Authors: Diana Palmer
To Ann Painter in Massachusetts with love
t was a lovely spring day, the sort of day that makes gentle, green, budding trees and white blossoms look like a spring fantasy has been painted. Sara Dobbs stared out the bookstore's side window wistfully, wishing she could get to the tiny flower bed full of jonquils and buttercups to pick a bouquet for the counter. The flowers were blooming on the street that ran beside the Jacobsville Book Nook, where she worked as assistant manager to Dee Harrison, the owner.
Dee was middle-aged, a small, thin, witty woman who made friends wherever she went. She'd been looking for someone to help her manage the store, and Sara had just lost her bookkeeping position at the small print shop that was going out of business. It was a match made in heaven. Sara spent a good portion of her meager salary on books. She loved to read. Living with her grandfather, a retired college professor, had predisposed her to education. She'd had plenty of time to read when she was with her parents, in one of the most dangerous places on earth.
Sara's father, with her maternal grandfather's assistance, had talked her mother into the overseas work. Her father had died violently. Her mother changed, lost her faith, turned to alcohol. She brought Sara to Jacobsville and moved in with her father. She then launched herself into one scandal after another, using her behavior to punish her father without caring about the cost to her only child. Sara and Grandad had suffered for her blatant immorality. It wasn't until Sara had come home in tears, with bruises all over her, that her mother faced the consequences of what she'd done. The children of one of her mother's lovers had caught her alone in the gym and beaten her bloody. Their father had divorced their mother, who was now facing eviction from their home and the loss of every penny they had; their father had spent it on jewels for Sara's mother.
That had led to worse tragedy. Her mother stopped drinking and seemed to reform. She even went back to church. She seemed very happy, until Sara found her one morning, a few days laterâ¦
The sound of a vehicle pulling up in the parking lot just in front of the bookstore stopped her painful reveries. At least, she thought, she had a good job and made enough to keep a roof over her head.
Her grandfather's little two-bedroom house outside of town had been left to Sara, along with a small savings account. But there was a mortgage on the house.
She missed the old man. Despite his age, he was young in mind and heart, and adventurous. It was lonely without him, especially since she had no other living family. She had no siblings, no aunts or uncles, or even cousins that she knew about. She had nobody.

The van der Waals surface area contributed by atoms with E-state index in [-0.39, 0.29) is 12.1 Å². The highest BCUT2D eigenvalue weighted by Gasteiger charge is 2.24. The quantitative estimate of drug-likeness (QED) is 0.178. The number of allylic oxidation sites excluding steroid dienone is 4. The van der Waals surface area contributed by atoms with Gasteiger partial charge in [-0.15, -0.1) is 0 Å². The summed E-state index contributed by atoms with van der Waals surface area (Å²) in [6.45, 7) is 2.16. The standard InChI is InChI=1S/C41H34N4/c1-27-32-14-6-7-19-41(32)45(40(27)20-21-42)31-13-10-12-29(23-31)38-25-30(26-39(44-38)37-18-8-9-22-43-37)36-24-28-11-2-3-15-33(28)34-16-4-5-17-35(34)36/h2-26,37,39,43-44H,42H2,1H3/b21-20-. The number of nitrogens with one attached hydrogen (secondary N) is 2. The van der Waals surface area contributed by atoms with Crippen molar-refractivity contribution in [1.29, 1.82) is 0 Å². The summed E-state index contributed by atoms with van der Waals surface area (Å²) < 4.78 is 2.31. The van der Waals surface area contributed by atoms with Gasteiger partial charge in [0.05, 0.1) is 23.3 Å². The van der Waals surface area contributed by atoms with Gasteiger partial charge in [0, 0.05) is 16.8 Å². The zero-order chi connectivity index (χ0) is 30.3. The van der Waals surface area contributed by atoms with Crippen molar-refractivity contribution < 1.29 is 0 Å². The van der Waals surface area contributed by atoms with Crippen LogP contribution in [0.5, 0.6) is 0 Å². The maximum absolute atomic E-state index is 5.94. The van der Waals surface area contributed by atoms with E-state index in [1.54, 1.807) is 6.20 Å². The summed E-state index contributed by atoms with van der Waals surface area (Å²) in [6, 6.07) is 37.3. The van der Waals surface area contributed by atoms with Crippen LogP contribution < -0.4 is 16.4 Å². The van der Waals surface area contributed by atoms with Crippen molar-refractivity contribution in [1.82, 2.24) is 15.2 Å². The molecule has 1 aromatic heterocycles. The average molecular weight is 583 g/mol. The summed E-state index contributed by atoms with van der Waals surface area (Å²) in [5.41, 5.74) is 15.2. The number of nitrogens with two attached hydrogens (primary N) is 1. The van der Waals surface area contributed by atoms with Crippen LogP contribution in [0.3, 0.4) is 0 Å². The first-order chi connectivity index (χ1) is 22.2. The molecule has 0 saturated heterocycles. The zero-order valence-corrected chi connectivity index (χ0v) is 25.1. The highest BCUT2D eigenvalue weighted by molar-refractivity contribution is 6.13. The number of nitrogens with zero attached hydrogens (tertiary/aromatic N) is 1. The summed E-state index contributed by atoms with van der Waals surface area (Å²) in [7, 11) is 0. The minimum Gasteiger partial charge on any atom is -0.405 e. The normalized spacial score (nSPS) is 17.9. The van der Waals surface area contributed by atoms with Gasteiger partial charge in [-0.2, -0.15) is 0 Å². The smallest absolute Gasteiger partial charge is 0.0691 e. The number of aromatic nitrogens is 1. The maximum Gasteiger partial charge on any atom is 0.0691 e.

The ringing of the electronic bell over the door caught her attention. A tall, grim-looking man came into the small bookstore. He glowered at Sara. He was dressed in an expensive-looking three-piece gray suit and wore hand-tooled black boots and a creamy Stetson. Under the hat was straight, thick, conventionally cut black hair. He had the sort of physique that usually was only seen in motion pictures. But he was no movie star. He looked like a businessman. She glanced out the door and saw a big, black pickup truck with a white horse in a white circle on the truck's door. She knew about the White Horse Ranch outside town. This newcomer, Jared Cameron, had bought it from its previous owner, lock, stock, manager and resident cowboys. Someone said he'd been in town several months earlier for a funeral of some sort, but nobody knew who he was related to that had died. So many old people had out-of-town relatives these days, even in Jacobsville, Texas, a town of less than two thousand inhabitants.
Standing outside next to the driver's side of the black pickup was a tall, husky man with wavy black hair in a ponytail and an olive complexion, wearing a dark suit and sunglasses. He looked like a professional wrestler. He was probably a sort of bodyguard. Maybe his employer had enemies. She wondered why.
The man in the gray suit was glaring at the magazine counter with both hands deep in his pockets, muttering to himself.
Sara wondered what he was looking for. He hadn't asked for assistance, or even looked her way. But the muttering was getting darker by the minute. She couldn't afford to turn away a potential customer. No small town business was that secure.
“May I help you?” she asked with a smile.
He gave her a cold look from pale green eyes in a tanned face that seemed to be all hard lines and angles. His eyes narrowed on her short, straight blond hair, moved over her wide forehead, down over her own green eyes and straight nose and high cheekbones, to her pretty mouth and rounded chin. He made a sound, as if she didn't live up to his specifications. She didn't dare make a comment, but she was really tempted to tell him that if he was shopping for pretty women, a designer boutique in a big city would be a better place to look than a small bookstore.
“You don't carry financial magazines.” He made it sound like a hanging offense.
“Nobody around here reads them much,” she defended.
His eyes narrowed. “I read them.”
She did occasionally have to bite her tongue to save her job. This looked like one of those times. “I'm very sorry. We could order them for you, if you like.”
“Forget it. I can subscribe.” He glanced toward the mystery paperbacks and scowled again. “I hate paperbacks. Why don't you carry hardcover novels?”
Her tongue was stinging. She cleared her throat. “Well, most of our clientele are working people and they can't afford them.”
Both thick black eyebrows arched. “I don't buy paperbacks.”
“We can special order any sort of hardcover you want,” she said. The smile was wavering, and she was trying hard not to offend him.
He glanced toward the counter at the computer. “Do you have Internet access?”
“Of course.” He must think he'd landed in Borneo. She frowned. They probably even had computers in the jungles these days. He seemed to consider Jacobsville, Texas, a holdover from the last century.
“I like mystery novels,” he said. “Biographies. I like first-person adventure novels and anything factual on the North African campaign of World War II.”